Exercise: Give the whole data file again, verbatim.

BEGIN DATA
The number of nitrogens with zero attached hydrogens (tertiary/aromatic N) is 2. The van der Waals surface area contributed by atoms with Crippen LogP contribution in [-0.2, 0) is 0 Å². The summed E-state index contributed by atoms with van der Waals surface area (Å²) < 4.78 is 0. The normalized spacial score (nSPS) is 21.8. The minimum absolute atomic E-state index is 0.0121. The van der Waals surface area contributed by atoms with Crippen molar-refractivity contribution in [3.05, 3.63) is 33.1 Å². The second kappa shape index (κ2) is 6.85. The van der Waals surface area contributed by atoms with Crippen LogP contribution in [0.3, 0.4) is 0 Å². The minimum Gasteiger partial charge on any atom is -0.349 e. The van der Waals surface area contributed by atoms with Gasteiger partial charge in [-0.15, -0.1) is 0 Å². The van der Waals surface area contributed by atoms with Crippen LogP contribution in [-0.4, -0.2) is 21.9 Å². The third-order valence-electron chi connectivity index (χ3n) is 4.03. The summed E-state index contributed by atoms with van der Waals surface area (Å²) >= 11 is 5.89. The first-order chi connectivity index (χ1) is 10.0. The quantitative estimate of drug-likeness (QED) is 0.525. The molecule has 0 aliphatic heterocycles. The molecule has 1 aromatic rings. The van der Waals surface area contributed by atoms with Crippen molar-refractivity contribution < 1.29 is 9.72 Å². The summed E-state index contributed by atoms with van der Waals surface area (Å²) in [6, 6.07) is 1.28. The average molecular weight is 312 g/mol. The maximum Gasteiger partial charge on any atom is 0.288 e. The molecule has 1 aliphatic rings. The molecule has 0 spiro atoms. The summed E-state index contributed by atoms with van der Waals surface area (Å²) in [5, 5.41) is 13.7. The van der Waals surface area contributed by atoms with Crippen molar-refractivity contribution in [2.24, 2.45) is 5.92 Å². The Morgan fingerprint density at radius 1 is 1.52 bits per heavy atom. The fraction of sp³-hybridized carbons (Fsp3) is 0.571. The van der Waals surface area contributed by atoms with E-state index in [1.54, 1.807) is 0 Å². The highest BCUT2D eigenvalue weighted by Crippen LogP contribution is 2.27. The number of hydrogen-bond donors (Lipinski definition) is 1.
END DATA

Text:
The number of nitrogens with zero attached hydrogens (tertiary/aromatic N) is 2. The van der Waals surface area contributed by atoms with Crippen LogP contribution in [-0.2, 0) is 0 Å². The summed E-state index contributed by atoms with van der Waals surface area (Å²) < 4.78 is 0. The normalized spacial score (nSPS) is 21.8. The minimum absolute atomic E-state index is 0.0121. The van der Waals surface area contributed by atoms with Crippen molar-refractivity contribution in [3.05, 3.63) is 33.1 Å². The second kappa shape index (κ2) is 6.85. The van der Waals surface area contributed by atoms with Crippen LogP contribution in [0.3, 0.4) is 0 Å². The minimum Gasteiger partial charge on any atom is -0.349 e. The van der Waals surface area contributed by atoms with Gasteiger partial charge in [-0.15, -0.1) is 0 Å². The van der Waals surface area contributed by atoms with Crippen LogP contribution in [-0.4, -0.2) is 21.9 Å². The third-order valence-electron chi connectivity index (χ3n) is 4.03. The summed E-state index contributed by atoms with van der Waals surface area (Å²) >= 11 is 5.89. The first-order chi connectivity index (χ1) is 10.0. The quantitative estimate of drug-likeness (QED) is 0.525. The molecule has 0 aliphatic heterocycles. The molecule has 1 aromatic rings. The van der Waals surface area contributed by atoms with Crippen molar-refractivity contribution < 1.29 is 9.72 Å². The summed E-state index contributed by atoms with van der Waals surface area (Å²) in [6, 6.07) is 1.28. The average molecular weight is 312 g/mol. The maximum Gasteiger partial charge on any atom is 0.288 e. The molecule has 1 aliphatic rings. The molecule has 0 spiro atoms. The summed E-state index contributed by atoms with van der Waals surface area (Å²) in [5, 5.41) is 13.7. The van der Waals surface area contributed by atoms with Crippen molar-refractivity contribution in [2.24, 2.45) is 5.92 Å². The Morgan fingerprint density at radius 1 is 1.52 bits per heavy atom. The fraction of sp³-hybridized carbons (Fsp3) is 0.571. The van der Waals surface area contributed by atoms with E-state index in [1.54, 1.807) is 0 Å². The highest BCUT2D eigenvalue weighted by Crippen LogP contribution is 2.27. The number of hydrogen-bond donors (Lipinski definition) is 1.